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Aye. This song was an early endevour for the band and Tony did some amazing things on it - things he unfortunately can no longer do. He sung too high, for too long, straining his high notes (he's not a natural tenor like Ron) and whenever he aims to shoot high nowadays, he does so with enormous amounts of grit and he entirely skips alot of the very highest notes or simply resort to falsetto shrieks.

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Thanks, Snejk. I might have done better if I were singing a little more naturally. And sorry about varying the melody. I didn't realize I was treading on "holy ground." ;)

I'll work on the pitch, too. I was trying to sound as much like him as I could and should know better. Well, if I'm in for one sacrilege, why not another. Perhaps I should have done a Robert Plant version of this.

:D

We'll see what other gymnastics Keith as arranged for me.

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I always love your voice Ronsw, it's one of the most unique on the forum and always passionate! I could probably spot your voice out of hundreds and it never sounds phoned in. This song sounds like absolute hell to sing properly too, there is no way I could have done this.

As much as I love your voice though, I think Snejk is onto something here, in that if you can work on pitch control and phrasing here and there, you will be near perfecting your voice. Honestly, I suspect the hardest part is you probably aren't getting enough time to do regular pitching exercises. As mundane as it is, just singing along with scales, intervals, lip bubbles regularly, etc, helps a lot.

Another thing that helped for me and I'm having my friend who is learning singing trying the same right now, is to sing a song very, very, very slowly and get every single note on pitch and internalizing the phrasing before considering the song 'finished.'

What do all of these things have in common? They require a fair amount of free time and perseverance and they can be boring. And when you're working and busy with day to day life and are just looking for a good time, it's a lot more fun to record a song. I'm really happy you're doing that, cause we get to hear it.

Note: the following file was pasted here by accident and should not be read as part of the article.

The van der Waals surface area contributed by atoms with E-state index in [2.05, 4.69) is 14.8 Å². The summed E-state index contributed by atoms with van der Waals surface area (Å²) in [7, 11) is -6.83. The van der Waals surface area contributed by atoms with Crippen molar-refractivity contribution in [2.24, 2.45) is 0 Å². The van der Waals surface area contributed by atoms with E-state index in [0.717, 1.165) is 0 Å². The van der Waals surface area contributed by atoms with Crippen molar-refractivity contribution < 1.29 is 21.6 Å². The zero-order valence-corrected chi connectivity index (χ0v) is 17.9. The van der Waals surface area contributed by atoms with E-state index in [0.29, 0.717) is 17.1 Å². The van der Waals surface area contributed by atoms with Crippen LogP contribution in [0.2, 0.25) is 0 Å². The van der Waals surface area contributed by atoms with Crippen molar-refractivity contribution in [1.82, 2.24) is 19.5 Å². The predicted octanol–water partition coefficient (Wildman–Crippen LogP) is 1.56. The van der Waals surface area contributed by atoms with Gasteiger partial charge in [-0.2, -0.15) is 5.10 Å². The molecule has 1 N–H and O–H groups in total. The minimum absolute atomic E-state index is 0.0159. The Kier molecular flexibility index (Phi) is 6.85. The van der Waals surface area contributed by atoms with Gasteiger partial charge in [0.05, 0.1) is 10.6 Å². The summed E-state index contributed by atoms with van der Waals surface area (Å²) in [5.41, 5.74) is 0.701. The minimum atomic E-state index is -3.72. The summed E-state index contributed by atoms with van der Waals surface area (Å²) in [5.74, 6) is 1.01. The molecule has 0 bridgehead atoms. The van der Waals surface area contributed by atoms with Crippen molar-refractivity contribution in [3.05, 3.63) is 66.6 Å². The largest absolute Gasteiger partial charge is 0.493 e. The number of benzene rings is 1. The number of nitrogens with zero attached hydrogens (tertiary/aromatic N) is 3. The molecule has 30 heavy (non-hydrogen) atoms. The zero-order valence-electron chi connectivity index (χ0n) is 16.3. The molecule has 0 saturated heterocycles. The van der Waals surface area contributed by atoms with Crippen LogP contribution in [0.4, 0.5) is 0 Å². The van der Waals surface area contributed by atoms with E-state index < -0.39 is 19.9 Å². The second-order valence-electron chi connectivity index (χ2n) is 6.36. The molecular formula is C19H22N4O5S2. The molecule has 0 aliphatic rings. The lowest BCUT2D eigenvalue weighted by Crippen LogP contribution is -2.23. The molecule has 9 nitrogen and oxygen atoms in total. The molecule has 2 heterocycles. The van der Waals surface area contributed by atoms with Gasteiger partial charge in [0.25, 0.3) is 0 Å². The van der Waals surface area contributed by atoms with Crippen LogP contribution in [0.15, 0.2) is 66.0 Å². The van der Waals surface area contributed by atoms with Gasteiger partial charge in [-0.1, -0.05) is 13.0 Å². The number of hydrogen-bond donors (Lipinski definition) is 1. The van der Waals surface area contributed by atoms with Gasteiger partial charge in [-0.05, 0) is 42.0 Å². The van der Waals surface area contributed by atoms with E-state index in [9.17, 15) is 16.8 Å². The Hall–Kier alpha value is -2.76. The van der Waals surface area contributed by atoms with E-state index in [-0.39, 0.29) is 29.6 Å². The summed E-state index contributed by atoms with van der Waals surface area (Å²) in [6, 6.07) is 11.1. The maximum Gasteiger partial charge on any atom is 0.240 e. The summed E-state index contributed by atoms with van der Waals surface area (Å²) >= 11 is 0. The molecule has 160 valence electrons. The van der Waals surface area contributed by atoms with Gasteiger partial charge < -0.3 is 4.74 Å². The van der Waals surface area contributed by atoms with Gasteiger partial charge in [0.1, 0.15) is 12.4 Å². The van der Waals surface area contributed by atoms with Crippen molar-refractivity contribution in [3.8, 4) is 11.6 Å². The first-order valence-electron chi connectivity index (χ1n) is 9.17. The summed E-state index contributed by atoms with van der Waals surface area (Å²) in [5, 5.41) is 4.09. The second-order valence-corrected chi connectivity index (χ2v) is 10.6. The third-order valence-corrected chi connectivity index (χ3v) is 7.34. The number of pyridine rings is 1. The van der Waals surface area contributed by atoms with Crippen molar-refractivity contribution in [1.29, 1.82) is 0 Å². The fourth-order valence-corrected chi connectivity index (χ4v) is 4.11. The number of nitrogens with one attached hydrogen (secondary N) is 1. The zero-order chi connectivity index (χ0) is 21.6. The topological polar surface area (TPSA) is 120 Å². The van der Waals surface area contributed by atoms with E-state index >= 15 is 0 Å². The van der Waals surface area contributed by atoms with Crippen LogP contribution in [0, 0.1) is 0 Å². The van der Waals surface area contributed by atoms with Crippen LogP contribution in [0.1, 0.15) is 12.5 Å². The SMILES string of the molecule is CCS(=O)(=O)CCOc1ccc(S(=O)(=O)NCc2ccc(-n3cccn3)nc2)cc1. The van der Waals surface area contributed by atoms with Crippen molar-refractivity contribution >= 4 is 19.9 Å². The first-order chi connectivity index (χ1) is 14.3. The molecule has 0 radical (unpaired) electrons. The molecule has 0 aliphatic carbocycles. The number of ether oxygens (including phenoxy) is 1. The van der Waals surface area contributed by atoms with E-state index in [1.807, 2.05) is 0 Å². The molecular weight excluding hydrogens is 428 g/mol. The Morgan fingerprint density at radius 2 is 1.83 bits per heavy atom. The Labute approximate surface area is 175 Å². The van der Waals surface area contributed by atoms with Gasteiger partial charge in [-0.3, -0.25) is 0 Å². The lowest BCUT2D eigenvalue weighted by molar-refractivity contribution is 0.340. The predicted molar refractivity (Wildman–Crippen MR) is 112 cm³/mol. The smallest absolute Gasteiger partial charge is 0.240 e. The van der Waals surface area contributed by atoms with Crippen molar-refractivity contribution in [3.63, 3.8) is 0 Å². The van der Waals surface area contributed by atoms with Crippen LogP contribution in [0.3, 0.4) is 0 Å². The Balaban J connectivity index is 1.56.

But to show you some tough love man, you have an incredibly unique, powerful, expressive, and artistically viable voice, but if you can iron out any troubles remaining, I'm asking you to put 100 percent behind it. And I'm not asking that to be critical or a dick, but I'm asking because it's that damned good and it deserves 100 percent.

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Thanks for the tough love guys, and the sideways compliments that fit in with it. Killer, that is one of the greatest compliments, that I have a unique and unmistakable voice.

And I did work on this song, sometimes trying a different section a few different ways and you have shown me that I have not done enough prep, regardless. It's not that I can't sing on pitch. But this song was new to me and what you hear is really improvised. I heard the song a few times, including a live performance described eloquently by Snejk. Bing'd the lyrics and printed those off.

I got hoisted by my own petard, as it were. There've been a number of songs where, even if I didn't play them for years, or have not played them in years, I still did a good version in 3 tries, recording the 3rd try. I just didn't mention that because it ticks people off.

That being said, some songs I have heard forever just don't fit my voice. This one, however, I should have prepared better and spent more time recording. Some of the notes I sang were a personal choice and that is the chance I take recording a song that so many others know. They cannot help but compare to the original. Even I catch myself doing that, with myself.

Pitch issues for this could have been fixed by more prep on this song, as well as just pitching practice, in general.

It is also been suggested that I get ahold of an in-line compressor/limiter. Right now, it is just the e835 jacked right into a USB interface, jacked into the computer ("Frankenstein", built by a friend in 2005 using spare parts from other builds. It has a 40G hd, which was "big" at the time.) A 330 MHz processor, a few memory cards and it's pretty full as far as empty slots go. Even if I changed hd's and could add some memory, I would need a new CPU that can handle the increased size, otherwise, it would bog down searching or queuing.

About the only thing I can work on right now is pitch problems.